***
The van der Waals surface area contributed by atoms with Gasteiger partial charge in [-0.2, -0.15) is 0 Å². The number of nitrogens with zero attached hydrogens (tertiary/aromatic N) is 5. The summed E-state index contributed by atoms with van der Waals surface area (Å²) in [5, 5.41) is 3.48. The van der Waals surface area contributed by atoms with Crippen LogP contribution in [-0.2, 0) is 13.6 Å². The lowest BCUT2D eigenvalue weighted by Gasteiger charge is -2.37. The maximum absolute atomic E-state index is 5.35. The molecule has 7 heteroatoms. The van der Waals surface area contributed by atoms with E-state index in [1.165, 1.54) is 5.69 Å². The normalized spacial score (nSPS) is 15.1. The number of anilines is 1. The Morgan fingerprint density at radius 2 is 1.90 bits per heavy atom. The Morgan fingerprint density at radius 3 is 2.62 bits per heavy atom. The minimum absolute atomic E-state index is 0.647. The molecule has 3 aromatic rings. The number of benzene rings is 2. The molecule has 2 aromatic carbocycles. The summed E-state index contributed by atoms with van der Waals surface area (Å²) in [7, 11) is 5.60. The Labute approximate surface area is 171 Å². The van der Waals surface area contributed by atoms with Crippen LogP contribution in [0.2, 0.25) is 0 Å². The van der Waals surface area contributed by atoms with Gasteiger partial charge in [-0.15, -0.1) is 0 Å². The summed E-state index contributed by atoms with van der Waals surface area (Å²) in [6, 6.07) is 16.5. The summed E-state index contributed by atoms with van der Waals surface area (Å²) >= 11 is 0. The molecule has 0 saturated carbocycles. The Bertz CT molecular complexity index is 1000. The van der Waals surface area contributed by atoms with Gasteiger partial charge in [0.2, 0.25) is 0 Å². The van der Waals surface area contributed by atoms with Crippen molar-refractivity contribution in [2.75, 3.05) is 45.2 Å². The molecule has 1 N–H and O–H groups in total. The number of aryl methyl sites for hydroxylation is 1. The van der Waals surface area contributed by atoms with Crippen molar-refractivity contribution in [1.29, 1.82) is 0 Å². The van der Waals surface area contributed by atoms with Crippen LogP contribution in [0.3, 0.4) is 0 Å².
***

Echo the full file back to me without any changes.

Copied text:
The van der Waals surface area contributed by atoms with Gasteiger partial charge in [-0.2, -0.15) is 0 Å². The number of nitrogens with zero attached hydrogens (tertiary/aromatic N) is 5. The summed E-state index contributed by atoms with van der Waals surface area (Å²) in [5, 5.41) is 3.48. The van der Waals surface area contributed by atoms with Crippen LogP contribution in [-0.2, 0) is 13.6 Å². The lowest BCUT2D eigenvalue weighted by Gasteiger charge is -2.37. The maximum absolute atomic E-state index is 5.35. The molecule has 7 heteroatoms. The van der Waals surface area contributed by atoms with E-state index in [1.165, 1.54) is 5.69 Å². The normalized spacial score (nSPS) is 15.1. The number of anilines is 1. The Morgan fingerprint density at radius 2 is 1.90 bits per heavy atom. The Morgan fingerprint density at radius 3 is 2.62 bits per heavy atom. The minimum absolute atomic E-state index is 0.647. The molecule has 3 aromatic rings. The number of benzene rings is 2. The molecule has 2 aromatic carbocycles. The summed E-state index contributed by atoms with van der Waals surface area (Å²) in [7, 11) is 5.60. The Labute approximate surface area is 171 Å². The van der Waals surface area contributed by atoms with Crippen LogP contribution in [0.2, 0.25) is 0 Å². The van der Waals surface area contributed by atoms with Gasteiger partial charge in [-0.15, -0.1) is 0 Å². The summed E-state index contributed by atoms with van der Waals surface area (Å²) in [6, 6.07) is 16.5. The summed E-state index contributed by atoms with van der Waals surface area (Å²) >= 11 is 0. The molecule has 0 saturated carbocycles. The Bertz CT molecular complexity index is 1000. The van der Waals surface area contributed by atoms with Gasteiger partial charge in [0.2, 0.25) is 0 Å². The van der Waals surface area contributed by atoms with Crippen molar-refractivity contribution in [2.75, 3.05) is 45.2 Å². The molecule has 1 N–H and O–H groups in total. The number of aryl methyl sites for hydroxylation is 1. The van der Waals surface area contributed by atoms with Crippen molar-refractivity contribution in [1.29, 1.82) is 0 Å². The van der Waals surface area contributed by atoms with Crippen LogP contribution in [0.3, 0.4) is 0 Å².